Their childhood pleas to play with dirt, make stone soup, or collect bugs are a far cry from my traveling days as a consultant. By nature, I like order, organization, quiet, and structure, but childhood is rarely any of those things. It is loud, messy, and chaotic, at times. It is spontaneous, imaginative, filled with wonder and creativity.
Childhood is beautiful.
But sometimes, in my need for order, I forget to appreciate it. Or worse, I long to stifle it, to quiet it as much as possible.
It is in these days that I share with our precious children that I am reminded of the need to let go, to live, to embrace the messy parts of life. I am reminded that there is far more to a home than clean floors and countertops and perfectly organized toys.
It is in the midst of it all, in the rambunctious messiness, where learning and relationships grow. It is deep in childhood play, where their brains and understanding of the world develop. It is in love that their souls are nurtured with goodness and truth.
And so, I’m learning to say yes more. “Yes” to markers and paints and homemade dough. “Yes” to glitter and random science experiments, to baking together and cooking and cleaning side by side. “Yes” to bubble baths multiple times a day, building castles and forts, and dancing in the rain.
I know, there is a time for order and structure. . . and oftentimes, I feel the pressure of throwing them into the “current” of busyness, the chaos of activities and events that our world says they need to be a part of in order to “keep up.” But I truly believe there needs to be time to just play–without the rules and a referee. There needs to be time for them to make the rules and to learn how to “referee” and problem solve. There needs to be time to just be. To think, to draw, or be bored. There needs to be time for childhood.
Childhood in and of itself is so very short, and the world is so bent on pulling our children in every direction–keeping them busy, distracted, and passive. The battle for these formative years is being pushed earlier and earlier with each passing generation. But I don’t want to be a part of that rush. I want to protect their childhood–the innocence, the creativity, the spontaneity of it all.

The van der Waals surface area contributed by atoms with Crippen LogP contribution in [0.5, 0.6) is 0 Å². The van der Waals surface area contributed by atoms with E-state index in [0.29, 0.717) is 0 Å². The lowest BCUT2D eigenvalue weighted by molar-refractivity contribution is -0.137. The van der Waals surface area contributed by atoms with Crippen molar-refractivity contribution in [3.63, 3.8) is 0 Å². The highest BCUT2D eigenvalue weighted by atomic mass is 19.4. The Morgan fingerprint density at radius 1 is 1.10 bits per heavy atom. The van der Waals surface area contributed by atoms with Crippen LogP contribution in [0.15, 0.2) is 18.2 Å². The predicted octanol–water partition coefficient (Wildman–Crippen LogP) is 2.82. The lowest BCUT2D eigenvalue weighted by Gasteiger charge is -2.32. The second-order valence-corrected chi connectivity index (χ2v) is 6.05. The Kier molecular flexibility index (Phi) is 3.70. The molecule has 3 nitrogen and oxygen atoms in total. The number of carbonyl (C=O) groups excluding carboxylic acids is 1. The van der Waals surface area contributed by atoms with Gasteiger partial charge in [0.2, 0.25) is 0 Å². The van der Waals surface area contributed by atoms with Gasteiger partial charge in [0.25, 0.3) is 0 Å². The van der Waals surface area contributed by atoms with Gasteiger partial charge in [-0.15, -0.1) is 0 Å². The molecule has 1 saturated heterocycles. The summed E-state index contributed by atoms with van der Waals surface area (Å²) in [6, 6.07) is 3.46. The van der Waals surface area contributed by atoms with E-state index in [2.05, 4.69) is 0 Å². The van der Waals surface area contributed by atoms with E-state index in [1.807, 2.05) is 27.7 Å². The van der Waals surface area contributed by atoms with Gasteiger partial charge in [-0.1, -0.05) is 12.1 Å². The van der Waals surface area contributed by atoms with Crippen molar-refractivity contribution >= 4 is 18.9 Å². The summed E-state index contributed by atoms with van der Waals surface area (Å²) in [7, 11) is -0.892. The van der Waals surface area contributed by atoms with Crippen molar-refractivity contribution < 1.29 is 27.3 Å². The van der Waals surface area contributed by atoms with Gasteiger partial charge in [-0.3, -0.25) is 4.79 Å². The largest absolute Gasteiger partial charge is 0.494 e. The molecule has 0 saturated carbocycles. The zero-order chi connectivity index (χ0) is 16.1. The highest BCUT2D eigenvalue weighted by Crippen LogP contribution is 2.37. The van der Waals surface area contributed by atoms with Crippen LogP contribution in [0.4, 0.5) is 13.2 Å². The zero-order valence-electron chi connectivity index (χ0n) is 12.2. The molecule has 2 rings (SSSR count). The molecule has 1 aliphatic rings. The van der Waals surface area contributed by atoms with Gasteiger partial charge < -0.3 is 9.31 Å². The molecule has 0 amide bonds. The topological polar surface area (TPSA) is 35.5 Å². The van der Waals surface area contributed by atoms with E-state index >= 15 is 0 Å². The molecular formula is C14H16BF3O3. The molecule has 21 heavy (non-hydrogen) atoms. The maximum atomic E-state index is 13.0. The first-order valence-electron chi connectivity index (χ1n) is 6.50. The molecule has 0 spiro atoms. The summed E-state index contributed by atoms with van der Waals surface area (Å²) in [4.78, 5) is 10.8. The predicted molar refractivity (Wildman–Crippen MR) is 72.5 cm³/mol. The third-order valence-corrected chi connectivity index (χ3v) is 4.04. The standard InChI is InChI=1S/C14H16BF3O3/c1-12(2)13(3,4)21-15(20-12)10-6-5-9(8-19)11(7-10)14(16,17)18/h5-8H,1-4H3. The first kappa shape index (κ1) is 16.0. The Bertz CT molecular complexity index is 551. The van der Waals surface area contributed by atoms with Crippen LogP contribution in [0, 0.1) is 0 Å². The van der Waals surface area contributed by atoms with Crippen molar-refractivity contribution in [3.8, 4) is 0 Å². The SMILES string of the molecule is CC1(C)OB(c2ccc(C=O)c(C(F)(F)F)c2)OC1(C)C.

I pray that I can soak in this season, the excitement, the laughter, the bubbles, and crayon markings. I pray that in His grace, I can see the beauty rather than the struggles.
For there is always beauty. Always.
It’s about savoring the journey. Right here. Right now.
So today, I said yes.
Today, they are squealing with joy as they run and dance in the rain, tongues out, trying to catch each and every drop.
And as the small voice in my head tries to sneak in, the one warning me of muddy shoes and dripping clothes, I stop it in its tracks.
I laugh and squeal with them, arms in the air, finding joy in the downpour, in the laughter, in every single part of who they are.
And I do my best to capture it all . . . every single last drop.
(Jesus) said to them, “Let the little children come to me, and do not hinder them, for the kingdom of God belongs to such as these. Truly I tell you, anyone who will not receive the kingdom of God like a little child will never enter it.” And he took the children in his arms, placed his hands on them and blessed them. -Mark 10:14-16